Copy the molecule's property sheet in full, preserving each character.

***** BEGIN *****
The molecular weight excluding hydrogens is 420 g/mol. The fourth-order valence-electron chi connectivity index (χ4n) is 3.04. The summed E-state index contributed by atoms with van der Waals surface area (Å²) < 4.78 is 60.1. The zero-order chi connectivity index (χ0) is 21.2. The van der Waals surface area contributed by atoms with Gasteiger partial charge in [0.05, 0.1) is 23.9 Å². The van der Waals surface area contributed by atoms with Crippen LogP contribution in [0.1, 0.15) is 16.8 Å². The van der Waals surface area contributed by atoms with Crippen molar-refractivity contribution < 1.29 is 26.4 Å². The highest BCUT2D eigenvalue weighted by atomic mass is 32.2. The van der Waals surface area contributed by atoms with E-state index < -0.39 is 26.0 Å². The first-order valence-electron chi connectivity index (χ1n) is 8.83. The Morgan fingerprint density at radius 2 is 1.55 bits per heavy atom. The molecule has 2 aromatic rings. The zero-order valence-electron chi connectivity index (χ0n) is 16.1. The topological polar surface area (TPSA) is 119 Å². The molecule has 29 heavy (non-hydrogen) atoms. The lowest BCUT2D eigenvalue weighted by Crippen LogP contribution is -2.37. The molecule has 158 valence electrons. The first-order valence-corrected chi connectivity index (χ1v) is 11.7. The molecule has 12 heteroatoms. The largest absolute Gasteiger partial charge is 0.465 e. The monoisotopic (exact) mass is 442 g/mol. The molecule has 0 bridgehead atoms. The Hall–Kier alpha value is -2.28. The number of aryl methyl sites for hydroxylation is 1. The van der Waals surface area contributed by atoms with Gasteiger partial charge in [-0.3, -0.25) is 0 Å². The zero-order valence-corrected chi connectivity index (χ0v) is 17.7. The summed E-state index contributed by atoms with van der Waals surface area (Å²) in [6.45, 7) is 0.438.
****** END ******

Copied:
The molecular weight excluding hydrogens is 420 g/mol. The fourth-order valence-electron chi connectivity index (χ4n) is 3.04. The summed E-state index contributed by atoms with van der Waals surface area (Å²) < 4.78 is 60.1. The zero-order chi connectivity index (χ0) is 21.2. The van der Waals surface area contributed by atoms with Gasteiger partial charge in [0.05, 0.1) is 23.9 Å². The van der Waals surface area contributed by atoms with Crippen LogP contribution in [0.1, 0.15) is 16.8 Å². The van der Waals surface area contributed by atoms with Crippen molar-refractivity contribution < 1.29 is 26.4 Å². The highest BCUT2D eigenvalue weighted by atomic mass is 32.2. The van der Waals surface area contributed by atoms with E-state index < -0.39 is 26.0 Å². The first-order valence-electron chi connectivity index (χ1n) is 8.83. The Morgan fingerprint density at radius 2 is 1.55 bits per heavy atom. The molecule has 2 aromatic rings. The zero-order valence-electron chi connectivity index (χ0n) is 16.1. The topological polar surface area (TPSA) is 119 Å². The molecule has 29 heavy (non-hydrogen) atoms. The lowest BCUT2D eigenvalue weighted by Crippen LogP contribution is -2.37. The molecule has 158 valence electrons. The first-order valence-corrected chi connectivity index (χ1v) is 11.7. The molecule has 12 heteroatoms. The largest absolute Gasteiger partial charge is 0.465 e. The monoisotopic (exact) mass is 442 g/mol. The molecule has 0 bridgehead atoms. The Hall–Kier alpha value is -2.28. The number of aryl methyl sites for hydroxylation is 1. The van der Waals surface area contributed by atoms with Gasteiger partial charge in [-0.3, -0.25) is 0 Å². The zero-order valence-corrected chi connectivity index (χ0v) is 17.7. The summed E-state index contributed by atoms with van der Waals surface area (Å²) in [6.45, 7) is 0.438.